The San Francisco Bay area is one of the tectonically most deformed areas in the world. This deformation is the result of relative motion of the Pacific (PAC) and North-America (NAM) plates. A large part of the strain () is accommodated along structures lying in a 50 km wide land stripe. At least two major seismic events () are expected along the San Andreas (SAF) and Hayward faults (HAY) within the next decades. Triggering effects between the two seismic events may not be excluded (Lienkaemper et al., 1997). The last major event in the area occurred in 1989 (Loma Prieta event) (Segall and Lisowski 1990, Dietz and Ellsworth 1990). The velocity field after this large event was perturbed (Argus and Lyzenga 1994) and the microseismicity significantly increased since then in the southern portion of the San Francisco Bay Area (SFBA) (ANSS catalog). As the prediction of the next event is based on the estimation of the energy accumulated along active faults (San Andreas, Hayward, Rogers Creek, Calaveras, Green Valley fault, Greenville fault), it is important to quantify the strain amplitude during the interseismic cycle across these faults. Dedicated to monitoring the deformation of Northern California, the Bay Area Regional Deformation (BARD) network provides data with which we can investigate the spatial distribution of the strain accumulation, the motion along faults and any unexpected transient deformation that would be related to seismic events (acceleration along the fault, landslides, hydrogeological features). Our study area will be limited in this work to the San Francisco Bay Area (SFBA).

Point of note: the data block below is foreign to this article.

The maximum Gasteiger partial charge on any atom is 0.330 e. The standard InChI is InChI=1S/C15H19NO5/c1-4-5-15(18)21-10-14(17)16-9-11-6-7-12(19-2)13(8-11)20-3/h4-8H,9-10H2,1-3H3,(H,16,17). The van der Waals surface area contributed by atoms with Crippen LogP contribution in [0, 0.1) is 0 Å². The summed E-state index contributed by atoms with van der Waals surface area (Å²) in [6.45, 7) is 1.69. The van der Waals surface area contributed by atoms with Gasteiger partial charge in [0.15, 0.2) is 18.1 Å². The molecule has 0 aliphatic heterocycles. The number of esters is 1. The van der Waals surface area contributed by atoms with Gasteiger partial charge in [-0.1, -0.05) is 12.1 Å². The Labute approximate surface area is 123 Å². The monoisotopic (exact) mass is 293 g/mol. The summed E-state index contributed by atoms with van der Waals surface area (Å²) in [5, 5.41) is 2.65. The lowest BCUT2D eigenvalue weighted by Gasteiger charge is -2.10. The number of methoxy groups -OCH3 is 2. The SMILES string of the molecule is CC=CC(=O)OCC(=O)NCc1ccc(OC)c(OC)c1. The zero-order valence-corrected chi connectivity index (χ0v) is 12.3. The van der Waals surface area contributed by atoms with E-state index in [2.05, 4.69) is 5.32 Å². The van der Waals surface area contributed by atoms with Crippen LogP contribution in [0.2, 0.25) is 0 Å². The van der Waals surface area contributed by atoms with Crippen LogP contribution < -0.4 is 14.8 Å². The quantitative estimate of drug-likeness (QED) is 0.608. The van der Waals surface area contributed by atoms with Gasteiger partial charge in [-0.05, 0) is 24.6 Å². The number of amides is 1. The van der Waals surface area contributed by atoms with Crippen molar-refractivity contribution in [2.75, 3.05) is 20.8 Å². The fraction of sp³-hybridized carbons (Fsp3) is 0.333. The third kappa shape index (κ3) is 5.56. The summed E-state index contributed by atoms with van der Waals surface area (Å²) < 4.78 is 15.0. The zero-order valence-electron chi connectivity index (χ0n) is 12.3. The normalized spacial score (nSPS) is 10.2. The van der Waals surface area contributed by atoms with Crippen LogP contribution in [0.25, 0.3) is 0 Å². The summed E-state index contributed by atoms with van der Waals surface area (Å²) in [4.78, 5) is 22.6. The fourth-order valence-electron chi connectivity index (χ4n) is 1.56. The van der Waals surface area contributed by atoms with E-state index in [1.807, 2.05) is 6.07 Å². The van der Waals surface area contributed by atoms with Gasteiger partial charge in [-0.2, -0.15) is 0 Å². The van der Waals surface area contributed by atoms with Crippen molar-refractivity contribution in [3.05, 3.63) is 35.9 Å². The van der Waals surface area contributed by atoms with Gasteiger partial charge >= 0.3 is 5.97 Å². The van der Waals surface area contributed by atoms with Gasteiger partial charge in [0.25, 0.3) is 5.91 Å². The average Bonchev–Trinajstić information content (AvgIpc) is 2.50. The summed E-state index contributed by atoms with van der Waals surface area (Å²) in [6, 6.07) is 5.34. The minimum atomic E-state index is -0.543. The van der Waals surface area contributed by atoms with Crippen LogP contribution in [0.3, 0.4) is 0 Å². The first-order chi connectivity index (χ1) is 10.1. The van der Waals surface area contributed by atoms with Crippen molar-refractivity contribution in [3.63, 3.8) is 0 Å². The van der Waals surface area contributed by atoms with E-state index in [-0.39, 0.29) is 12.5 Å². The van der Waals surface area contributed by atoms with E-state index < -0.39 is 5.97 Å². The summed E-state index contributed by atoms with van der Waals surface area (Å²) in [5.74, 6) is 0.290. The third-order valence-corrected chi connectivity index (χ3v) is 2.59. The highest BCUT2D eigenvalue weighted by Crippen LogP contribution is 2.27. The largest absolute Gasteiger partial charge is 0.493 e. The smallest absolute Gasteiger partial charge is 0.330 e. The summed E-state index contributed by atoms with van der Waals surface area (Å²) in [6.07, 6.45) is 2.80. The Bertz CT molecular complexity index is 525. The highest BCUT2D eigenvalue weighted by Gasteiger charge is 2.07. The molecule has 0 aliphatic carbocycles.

Here we test the potential asymmetry of the motion along the San Andreas and San Gregorio faults. The asymmetry of the motion is a unique opportunity to link the velocity models used in seismic tomography and moment tensor inversions with geodetic observations, by investigating the rigidity of the PAC oceanic crust. The asymmetry was already mentioned both by geodesists (Lisowski, M., 1991) and by seismologists Le Pichon et al., 2005) but never tested in the SFBA on a real geodetic dataset. We evaluate the velocity field in the light of this hypothesis. We discuss the implications of the new location of the strain peak from the perspective of a future event. Additionally we provide some elements on the geometry of tectonic features in the San Pablo Bay region.
Berkeley Seismological Laboratory
215 McCone Hall, UC Berkeley, Berkeley, CA 94720-4760
Questions or comments? Send e-mail: email@example.com
© 2007, The Regents of the University of California